Annual Income between £250,000 and £1m

Non-company charities with an annual income between £250,000 and £1m (with assets worth less than £3.26m) and all charitable companies must prepare accruals accounts that comply with the applicable Statement of Recommended Practice (SORP). They contain a balance sheet, a statement of financial activities and explanatory notes. These accounts are required in accountancy terms to show a ‘true and fair view’. They must be either audited or independently examined by an individual who is a member of a body approved by the Charity Commission, such as ACIE.  These form part of the annual return, which must be submitted to the Charity Commission within 10 months of the end of the financial year with a simplified trustees’ annual report.


Annual Income over £1m

Charities with annual incomes exceeding £1 million face stricter reporting requirements. The trustees of charities with gross income of more than £1 million (or more than £250,000 and with gross assets of more than £3.26 million) must arrange for their charity’s accounts to be audited.


Charitable Companies

Charitable companies must comply with both charity law and company law reporting requirements, including the preparation of statutory financial statements and directors' reports.


Charitable Incorporated Organisations (CIOs)

CIOs have specific reporting obligations outlined by the Charity Commission, including the preparation of annual reports and accounts and the submission of an annual return.


Trustees' Annual Report

Charities must include a trustees' annual report alongside their financial statements, providing insights into the organisation's activities, achievements, and governance arrangements. The trustees' annual report should also include a statement of public benefit and other required disclosures.


Registered Status to Appear on Documents

All official documents, including correspondence, promotional materials, and financial statements, must display the charity's registered status and charity number to enhance transparency and credibility.


Charity Commission Guidance and Packs

The Charity Commission provides guidance and resources to help charities understand and fulfil their reporting obligations, including model accounts, templates, and guidance notes on specific reporting issues.


What are the Differences between Profit vs Non-profit Accounting?

While both profit and non-profit organisations follow similar accounting principles, their primary objectives and reporting requirements differ significantly. Profit-oriented businesses focus on generating revenue and maximising shareholder returns, whereas non-profits aim to fulfil their charitable mission and serve the public interest.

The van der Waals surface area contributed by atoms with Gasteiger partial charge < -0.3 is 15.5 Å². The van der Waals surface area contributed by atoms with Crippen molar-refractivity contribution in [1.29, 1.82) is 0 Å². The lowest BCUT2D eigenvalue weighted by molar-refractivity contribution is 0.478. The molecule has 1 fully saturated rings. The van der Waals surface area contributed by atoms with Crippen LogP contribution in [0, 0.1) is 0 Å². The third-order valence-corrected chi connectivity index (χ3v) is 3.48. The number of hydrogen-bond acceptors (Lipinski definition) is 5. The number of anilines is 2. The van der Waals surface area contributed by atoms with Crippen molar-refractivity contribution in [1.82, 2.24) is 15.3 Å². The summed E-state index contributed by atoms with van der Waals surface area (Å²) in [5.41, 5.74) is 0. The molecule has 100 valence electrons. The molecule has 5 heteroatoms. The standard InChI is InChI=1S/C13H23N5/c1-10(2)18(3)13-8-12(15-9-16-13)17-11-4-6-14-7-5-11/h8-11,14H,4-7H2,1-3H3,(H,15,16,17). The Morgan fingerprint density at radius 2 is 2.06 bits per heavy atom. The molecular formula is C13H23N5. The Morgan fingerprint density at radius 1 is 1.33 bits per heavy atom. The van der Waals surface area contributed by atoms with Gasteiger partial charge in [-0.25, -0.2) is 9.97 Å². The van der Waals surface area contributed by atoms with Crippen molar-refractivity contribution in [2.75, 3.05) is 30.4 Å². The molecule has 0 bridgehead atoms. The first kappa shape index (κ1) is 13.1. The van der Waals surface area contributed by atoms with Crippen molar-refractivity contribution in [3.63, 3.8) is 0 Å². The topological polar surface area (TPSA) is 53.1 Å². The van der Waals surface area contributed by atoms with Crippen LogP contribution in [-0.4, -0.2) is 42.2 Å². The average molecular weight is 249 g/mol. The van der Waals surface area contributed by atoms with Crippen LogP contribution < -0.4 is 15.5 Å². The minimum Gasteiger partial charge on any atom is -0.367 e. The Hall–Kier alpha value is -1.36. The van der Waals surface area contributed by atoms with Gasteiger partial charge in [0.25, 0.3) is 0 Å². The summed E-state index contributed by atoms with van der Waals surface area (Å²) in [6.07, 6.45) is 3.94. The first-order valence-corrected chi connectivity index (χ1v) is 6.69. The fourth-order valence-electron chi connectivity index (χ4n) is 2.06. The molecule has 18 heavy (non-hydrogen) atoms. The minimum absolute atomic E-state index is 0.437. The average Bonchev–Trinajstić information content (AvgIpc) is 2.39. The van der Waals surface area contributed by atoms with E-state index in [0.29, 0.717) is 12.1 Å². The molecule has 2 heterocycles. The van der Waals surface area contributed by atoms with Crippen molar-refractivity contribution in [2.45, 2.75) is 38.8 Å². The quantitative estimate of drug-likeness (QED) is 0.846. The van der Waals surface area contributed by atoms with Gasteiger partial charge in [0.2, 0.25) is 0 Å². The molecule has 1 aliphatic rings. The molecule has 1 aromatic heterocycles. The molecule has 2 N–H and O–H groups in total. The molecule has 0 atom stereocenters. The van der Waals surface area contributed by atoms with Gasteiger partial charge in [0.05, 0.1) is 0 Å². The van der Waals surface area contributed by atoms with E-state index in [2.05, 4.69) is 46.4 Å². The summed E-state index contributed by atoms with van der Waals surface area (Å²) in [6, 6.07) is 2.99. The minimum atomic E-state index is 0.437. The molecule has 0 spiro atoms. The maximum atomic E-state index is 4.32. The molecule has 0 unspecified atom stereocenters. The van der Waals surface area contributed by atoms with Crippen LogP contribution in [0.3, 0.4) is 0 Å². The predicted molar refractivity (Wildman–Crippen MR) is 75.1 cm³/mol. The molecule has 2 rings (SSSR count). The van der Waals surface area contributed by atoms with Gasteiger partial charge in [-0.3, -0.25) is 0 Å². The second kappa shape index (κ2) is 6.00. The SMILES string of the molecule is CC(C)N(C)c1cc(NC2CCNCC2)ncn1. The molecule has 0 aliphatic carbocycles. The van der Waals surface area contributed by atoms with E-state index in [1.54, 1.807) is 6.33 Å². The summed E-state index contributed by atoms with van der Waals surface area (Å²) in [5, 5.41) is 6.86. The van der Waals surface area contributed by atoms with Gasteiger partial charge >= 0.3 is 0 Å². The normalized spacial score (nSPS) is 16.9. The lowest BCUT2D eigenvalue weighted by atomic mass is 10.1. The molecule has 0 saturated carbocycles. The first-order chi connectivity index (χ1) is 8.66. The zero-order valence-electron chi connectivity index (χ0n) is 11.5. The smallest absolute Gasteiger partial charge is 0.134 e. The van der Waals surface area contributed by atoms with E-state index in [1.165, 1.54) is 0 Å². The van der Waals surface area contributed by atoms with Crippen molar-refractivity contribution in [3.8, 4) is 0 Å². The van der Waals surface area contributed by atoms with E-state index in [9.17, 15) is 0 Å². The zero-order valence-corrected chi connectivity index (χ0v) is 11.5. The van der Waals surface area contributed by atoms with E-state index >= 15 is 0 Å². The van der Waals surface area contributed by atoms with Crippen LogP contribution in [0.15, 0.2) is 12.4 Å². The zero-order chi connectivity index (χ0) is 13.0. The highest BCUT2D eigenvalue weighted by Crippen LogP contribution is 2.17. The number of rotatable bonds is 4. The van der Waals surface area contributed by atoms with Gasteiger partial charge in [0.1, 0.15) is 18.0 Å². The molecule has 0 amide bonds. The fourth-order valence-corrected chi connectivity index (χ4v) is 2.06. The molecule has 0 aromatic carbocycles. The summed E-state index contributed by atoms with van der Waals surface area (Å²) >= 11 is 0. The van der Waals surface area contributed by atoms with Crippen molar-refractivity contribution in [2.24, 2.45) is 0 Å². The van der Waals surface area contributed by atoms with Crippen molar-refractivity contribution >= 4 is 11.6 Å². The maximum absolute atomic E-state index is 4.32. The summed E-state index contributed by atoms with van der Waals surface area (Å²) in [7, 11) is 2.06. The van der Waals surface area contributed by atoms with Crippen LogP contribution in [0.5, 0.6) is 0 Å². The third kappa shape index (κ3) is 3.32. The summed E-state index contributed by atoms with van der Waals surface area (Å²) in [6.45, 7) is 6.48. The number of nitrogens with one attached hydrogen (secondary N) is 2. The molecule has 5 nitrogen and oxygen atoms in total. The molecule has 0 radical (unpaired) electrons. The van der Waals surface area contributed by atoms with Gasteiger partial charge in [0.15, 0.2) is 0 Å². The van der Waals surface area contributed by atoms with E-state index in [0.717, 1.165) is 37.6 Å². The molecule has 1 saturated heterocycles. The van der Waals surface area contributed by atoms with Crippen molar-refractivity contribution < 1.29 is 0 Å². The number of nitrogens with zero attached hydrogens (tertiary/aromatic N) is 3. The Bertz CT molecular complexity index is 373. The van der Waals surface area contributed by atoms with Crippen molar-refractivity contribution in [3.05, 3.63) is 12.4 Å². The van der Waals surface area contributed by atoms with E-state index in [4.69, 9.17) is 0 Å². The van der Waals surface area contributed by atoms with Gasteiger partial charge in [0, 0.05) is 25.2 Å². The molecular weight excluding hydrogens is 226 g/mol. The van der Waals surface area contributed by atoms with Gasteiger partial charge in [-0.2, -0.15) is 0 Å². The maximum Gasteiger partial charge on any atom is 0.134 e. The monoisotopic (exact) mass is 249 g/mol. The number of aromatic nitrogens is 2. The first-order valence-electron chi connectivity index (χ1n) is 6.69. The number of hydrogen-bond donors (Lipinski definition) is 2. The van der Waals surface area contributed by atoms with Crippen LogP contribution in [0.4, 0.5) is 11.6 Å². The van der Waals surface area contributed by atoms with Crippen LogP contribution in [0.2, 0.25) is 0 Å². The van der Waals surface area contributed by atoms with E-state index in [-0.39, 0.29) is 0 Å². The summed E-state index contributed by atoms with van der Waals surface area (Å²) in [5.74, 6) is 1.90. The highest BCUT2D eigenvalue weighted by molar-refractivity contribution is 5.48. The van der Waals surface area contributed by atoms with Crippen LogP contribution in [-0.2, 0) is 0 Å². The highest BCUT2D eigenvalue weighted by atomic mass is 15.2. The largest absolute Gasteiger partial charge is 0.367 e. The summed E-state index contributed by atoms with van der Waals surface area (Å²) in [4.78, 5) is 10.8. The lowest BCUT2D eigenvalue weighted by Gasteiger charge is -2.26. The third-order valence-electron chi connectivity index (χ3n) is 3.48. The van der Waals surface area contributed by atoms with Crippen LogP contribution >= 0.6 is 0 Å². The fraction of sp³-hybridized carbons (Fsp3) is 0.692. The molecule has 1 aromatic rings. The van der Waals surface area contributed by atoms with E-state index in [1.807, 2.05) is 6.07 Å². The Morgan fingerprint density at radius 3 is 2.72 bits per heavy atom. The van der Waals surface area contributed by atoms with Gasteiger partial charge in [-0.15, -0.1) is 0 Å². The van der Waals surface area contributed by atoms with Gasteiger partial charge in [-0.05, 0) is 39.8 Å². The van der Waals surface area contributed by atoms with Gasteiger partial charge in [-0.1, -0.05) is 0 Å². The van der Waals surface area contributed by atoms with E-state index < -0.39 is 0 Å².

What are the Key Components of Non-profit Financial Statements?

Non-profit financial statements typically include:


Statement of Financial Position (Balance Sheet)

This statement presents the organisation's assets, liabilities, and net assets at a specific point in time, providing insights into its financial position and liquidity.


Statement of Activities (Income Statement)

Similar to the income statement in for-profit accounting, this statement details the organisation's revenues, expenses, gains, and losses over a specific period, reflecting its financial performance and sustainability.


Statement of Functional Expenses

This statement classifies expenses by their functional categories, such as program services, administration, and fundraising, allowing stakeholders to evaluate the organisation's efficiency and effectiveness in resource allocation.


Statement of Cash Flow

This statement provides insights into the organisation's cash inflows and outflows during a specified period, categorising transactions into operating, investing, and financing activities, and highlighting its ability to generate and manage cash flows effectively.


Why Do Non-profits Need Financial Statements?

Financial statements are essential for non-profits to demonstrate accountability to stakeholders, including donors, members, beneficiaries, and regulatory authorities. They provide valuable insights into the organisation's financial health, sustainability, and performance, helping stakeholders make informed decisions and assess the impact of their contributions.


Charities Act 2022

The Charities Act 2022 outlines the legal framework for the regulation and governance of charities in the UK, including reporting and accountability requirements, to promote transparency, integrity, and public trust in the charitable sector.


How Can Non-profit Financial Statements Be Used for Decision-Making?

Non-profit financial statements serve as valuable tools for informed decision-making by providing insights into resource allocation, budgeting, fundraising strategies, and program evaluation. They enable non-profit leaders and stakeholders to assess the organisation's financial performance, sustainability, and impact, guiding strategic planning and ensuring the effective stewardship of resources.



Effective financial reporting is vital for the transparency, accountability, and sustainability of non-profit organisations. By understanding the basics of non-profit accounting, complying with reporting requirements, and leveraging financial statements for decision-making, non-profits can fulfil their missions and make a meaningful impact on society, advancing social justice, equity, and opportunity for all.

If you would like to find out how bluQube can help your organisation, please get in touch or request a demo.